The RIAA lawsuits aren't covered directly, as they are civil suits rather than criminal prosecutions. I haven't posted an outline or the table of contents, but it's an interesting idea.

Adam B,

There is some scholarship on this, most of it almost a decade old, but there have been no cases on it.
2.7.2006 5:47pm
Kovarsky (mail):
Orin,

The RIAA cases themselves are civil lawsuits, but there are criminal provisions in Title 17 for which the subpoena power would certainly be used against an ISP, no?
2.7.2006 6:03pm
Erick:
Well I've been needing an authoritative resource for online gambling law....

Seriously, I have. About all I know is its a fairly gray area, especially when it comes down to real-life "will you actually ever get prosecuted for such things." How many pages does this topic get?

So, what's the quick answer? How likely am I to get in trouble for playing Poker on the internet? Does it matter if I'm using my public school internet connection to do it?
2.7.2006 6:08pm
David Matthews (mail):
Can anyone provide a link where I can download a copy for free -- maybe a newsgroup, maybe peer-to-peer?

;-)
2.7.2006 6:24pm
OrinKerr:
Erick,

Internet gambling gets about 15-20 pages.

Kovasrky,

The book covers criminal copyright, and has a comprehensive chapter on the laws that criminal investigators must use to compel evidence from ISPs.

David Matthews:

Information most definitely does not want to be free. ;-)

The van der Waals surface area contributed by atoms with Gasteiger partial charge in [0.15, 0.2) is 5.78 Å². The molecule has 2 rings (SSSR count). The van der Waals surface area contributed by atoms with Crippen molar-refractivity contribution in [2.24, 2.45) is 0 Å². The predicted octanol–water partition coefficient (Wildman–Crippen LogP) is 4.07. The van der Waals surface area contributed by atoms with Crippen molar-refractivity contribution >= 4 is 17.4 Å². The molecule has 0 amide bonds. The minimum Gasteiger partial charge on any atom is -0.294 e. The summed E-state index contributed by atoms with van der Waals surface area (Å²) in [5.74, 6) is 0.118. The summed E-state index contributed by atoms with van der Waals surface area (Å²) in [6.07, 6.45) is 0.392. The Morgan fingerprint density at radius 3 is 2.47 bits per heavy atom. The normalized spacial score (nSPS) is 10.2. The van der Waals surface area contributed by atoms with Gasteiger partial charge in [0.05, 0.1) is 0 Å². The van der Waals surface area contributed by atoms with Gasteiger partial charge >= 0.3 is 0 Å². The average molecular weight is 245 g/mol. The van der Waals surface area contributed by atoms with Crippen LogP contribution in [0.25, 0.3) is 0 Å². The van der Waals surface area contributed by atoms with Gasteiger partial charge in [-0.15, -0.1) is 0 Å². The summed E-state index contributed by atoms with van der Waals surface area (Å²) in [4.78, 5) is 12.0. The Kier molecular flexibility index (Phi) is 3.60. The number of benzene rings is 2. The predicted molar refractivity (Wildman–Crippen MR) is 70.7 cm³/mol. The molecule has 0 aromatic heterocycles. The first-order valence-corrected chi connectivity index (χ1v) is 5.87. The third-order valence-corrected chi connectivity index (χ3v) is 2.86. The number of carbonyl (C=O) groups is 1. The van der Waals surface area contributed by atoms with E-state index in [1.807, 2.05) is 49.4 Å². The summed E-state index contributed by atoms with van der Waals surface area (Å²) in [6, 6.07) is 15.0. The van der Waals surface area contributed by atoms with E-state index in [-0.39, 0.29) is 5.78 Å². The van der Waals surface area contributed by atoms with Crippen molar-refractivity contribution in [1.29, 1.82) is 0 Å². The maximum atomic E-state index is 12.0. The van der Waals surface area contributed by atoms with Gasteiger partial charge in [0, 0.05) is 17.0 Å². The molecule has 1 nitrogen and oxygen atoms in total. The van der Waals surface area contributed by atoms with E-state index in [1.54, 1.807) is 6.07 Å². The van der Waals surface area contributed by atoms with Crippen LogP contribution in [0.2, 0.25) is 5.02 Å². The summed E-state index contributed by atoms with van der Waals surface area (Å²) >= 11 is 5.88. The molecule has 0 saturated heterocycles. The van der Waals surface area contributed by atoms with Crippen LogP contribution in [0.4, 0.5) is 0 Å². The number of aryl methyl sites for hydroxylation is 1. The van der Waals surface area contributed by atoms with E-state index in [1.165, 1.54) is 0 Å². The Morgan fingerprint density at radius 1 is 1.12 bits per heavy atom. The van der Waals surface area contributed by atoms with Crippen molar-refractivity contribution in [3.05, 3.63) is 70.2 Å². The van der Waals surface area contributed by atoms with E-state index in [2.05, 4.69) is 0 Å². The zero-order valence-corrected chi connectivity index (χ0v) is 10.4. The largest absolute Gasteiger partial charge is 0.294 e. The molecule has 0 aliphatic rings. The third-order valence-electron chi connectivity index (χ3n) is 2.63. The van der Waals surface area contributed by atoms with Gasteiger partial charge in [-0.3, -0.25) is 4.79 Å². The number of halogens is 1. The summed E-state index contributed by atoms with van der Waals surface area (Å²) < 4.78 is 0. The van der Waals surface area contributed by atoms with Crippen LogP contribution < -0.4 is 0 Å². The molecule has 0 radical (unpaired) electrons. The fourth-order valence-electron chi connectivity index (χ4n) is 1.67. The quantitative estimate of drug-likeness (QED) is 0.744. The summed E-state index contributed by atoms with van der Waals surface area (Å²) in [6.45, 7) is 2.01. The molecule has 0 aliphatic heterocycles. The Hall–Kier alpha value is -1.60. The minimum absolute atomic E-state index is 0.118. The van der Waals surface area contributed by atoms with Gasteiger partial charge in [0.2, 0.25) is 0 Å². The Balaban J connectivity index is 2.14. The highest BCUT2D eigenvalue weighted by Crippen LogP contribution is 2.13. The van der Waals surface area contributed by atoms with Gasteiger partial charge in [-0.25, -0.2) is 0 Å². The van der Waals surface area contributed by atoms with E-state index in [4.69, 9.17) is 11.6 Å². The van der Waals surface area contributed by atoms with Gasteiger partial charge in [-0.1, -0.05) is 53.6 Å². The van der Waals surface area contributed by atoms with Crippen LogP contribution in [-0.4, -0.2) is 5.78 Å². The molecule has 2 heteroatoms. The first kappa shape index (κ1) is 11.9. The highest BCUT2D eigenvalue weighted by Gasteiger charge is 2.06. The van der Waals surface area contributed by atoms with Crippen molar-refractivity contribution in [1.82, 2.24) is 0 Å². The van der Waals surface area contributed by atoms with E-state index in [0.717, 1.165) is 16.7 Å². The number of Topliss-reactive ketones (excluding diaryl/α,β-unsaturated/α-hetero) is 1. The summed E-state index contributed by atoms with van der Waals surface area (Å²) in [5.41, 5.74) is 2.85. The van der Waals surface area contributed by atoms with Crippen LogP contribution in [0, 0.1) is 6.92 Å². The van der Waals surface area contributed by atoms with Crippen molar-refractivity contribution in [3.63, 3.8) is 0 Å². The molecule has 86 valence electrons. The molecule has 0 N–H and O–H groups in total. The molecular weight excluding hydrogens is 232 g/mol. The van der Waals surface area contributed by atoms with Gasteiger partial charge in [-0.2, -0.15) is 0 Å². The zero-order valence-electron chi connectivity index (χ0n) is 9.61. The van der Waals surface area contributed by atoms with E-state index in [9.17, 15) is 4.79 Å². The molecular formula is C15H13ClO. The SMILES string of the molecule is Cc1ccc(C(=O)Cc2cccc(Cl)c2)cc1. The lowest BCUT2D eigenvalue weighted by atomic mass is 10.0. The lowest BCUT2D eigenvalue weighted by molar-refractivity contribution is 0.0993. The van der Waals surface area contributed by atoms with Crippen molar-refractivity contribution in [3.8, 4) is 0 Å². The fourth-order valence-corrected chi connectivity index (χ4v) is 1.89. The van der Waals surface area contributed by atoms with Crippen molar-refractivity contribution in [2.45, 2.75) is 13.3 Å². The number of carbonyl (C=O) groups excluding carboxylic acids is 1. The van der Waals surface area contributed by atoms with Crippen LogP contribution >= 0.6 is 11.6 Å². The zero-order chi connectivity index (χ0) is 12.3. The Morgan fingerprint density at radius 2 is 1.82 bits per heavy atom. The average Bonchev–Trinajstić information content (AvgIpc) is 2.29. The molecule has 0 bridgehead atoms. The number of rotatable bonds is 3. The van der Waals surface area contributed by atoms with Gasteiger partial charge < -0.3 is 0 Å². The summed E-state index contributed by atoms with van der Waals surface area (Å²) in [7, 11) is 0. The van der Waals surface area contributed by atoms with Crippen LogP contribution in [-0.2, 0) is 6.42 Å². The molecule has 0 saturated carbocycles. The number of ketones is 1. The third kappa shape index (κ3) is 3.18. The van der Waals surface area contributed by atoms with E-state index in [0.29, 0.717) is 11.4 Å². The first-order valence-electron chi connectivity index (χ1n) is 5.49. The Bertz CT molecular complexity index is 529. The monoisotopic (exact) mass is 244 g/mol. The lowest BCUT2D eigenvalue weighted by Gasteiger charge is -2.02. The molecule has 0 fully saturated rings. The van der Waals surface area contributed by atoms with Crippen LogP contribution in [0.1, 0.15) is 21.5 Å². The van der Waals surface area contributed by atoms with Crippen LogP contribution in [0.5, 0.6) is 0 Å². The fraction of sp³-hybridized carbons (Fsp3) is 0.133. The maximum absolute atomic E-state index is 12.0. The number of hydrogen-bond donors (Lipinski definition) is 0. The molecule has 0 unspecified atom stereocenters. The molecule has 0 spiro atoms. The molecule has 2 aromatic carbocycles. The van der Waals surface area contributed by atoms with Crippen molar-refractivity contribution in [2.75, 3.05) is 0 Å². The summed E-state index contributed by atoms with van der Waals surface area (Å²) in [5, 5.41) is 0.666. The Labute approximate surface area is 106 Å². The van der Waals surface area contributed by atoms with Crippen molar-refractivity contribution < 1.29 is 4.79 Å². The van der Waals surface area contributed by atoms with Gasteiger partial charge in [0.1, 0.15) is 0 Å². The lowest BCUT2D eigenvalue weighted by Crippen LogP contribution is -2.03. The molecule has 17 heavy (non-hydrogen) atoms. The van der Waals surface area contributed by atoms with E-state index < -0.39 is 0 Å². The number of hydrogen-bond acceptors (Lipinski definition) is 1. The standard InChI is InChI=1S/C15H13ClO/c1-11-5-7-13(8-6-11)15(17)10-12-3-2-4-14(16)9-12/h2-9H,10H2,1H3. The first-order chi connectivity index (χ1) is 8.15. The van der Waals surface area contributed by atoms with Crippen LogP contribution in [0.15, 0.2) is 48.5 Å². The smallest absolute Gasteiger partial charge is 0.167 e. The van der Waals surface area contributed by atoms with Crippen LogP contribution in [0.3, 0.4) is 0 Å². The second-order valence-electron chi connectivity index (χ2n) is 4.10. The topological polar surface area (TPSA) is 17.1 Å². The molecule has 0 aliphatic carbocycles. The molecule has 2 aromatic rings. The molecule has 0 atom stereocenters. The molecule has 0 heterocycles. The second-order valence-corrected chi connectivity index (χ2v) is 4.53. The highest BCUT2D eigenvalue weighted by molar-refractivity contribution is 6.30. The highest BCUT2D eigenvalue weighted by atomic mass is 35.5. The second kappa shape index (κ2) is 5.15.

2.7.2006 6:29pm
Tom Holsinger (mail):
Professor Kerr,

Does your book have a section on what civil practitioners should know about computer crime? There is a cross-over market here, especially for law students. I found my SEC Enforcement experience invaluable in practicing real estate and development law, notably due to what I learned concerning the law of civil conspiracy.
2.7.2006 6:50pm
Fishbane (mail):
Information most definitely does not want to be free.

It does, however, hate to be anthropomorphized.
2.7.2006 7:06pm
Splunge (mail):
Is there a discount for computer criminals? After all, without us -- oops, I mean them, of course -- the book would hardly sell.
2.7.2006 7:27pm
GMUSL 2L (mail):
I want to second what Erick is saying. He even plays in class sometimes, as do more than a few of our classmates. BAD ERICK!
2.7.2006 7:45pm
Richard Salgado (mail) (www):
I've had the pleasure of using a draft of this book to teach the course at Stanford and Georgetown.

(And no, Orin didn't pay me to say this.)
2.7.2006 7:49pm
Ohm (www):
Richard Salgado? Sounds like a pseudonym if I've ever heard one. Fess up Orin!

I've also used the casebook draft, as an adjunct at American and GW, and I'll use it again once it's officially in print.
2.7.2006 8:42pm
cld:
Congratulations on the publication of the book!

Will this book be of help to someone interested in the subject but has never been to law school?
2.7.2006 8:50pm
Wintermute (www):
Is there going to be a video game? 8-)

Better keep the sample exam questions zipped up tight; some hacker group might get after 'em.

Possible "answer" to 5th Amendment hope for passworded docs: "I forgot the password." LOL Hey, everyone's had that happen, right?

Rich, the check will be in the mail just as soon as "the other one" clears....
2.7.2006 8:50pm
abb3w:
Sounds like it might be of interest to computer geeks with a high-level amateur interest in the law, as well.
2.7.2006 10:21pm
Adam B:
Orin, thanks. As the author of one of those decade-old pieces of scholarship (1996 U Chicago Legal F 495), I was hoping I guessed right on the answer . . .
2.8.2006 5:18pm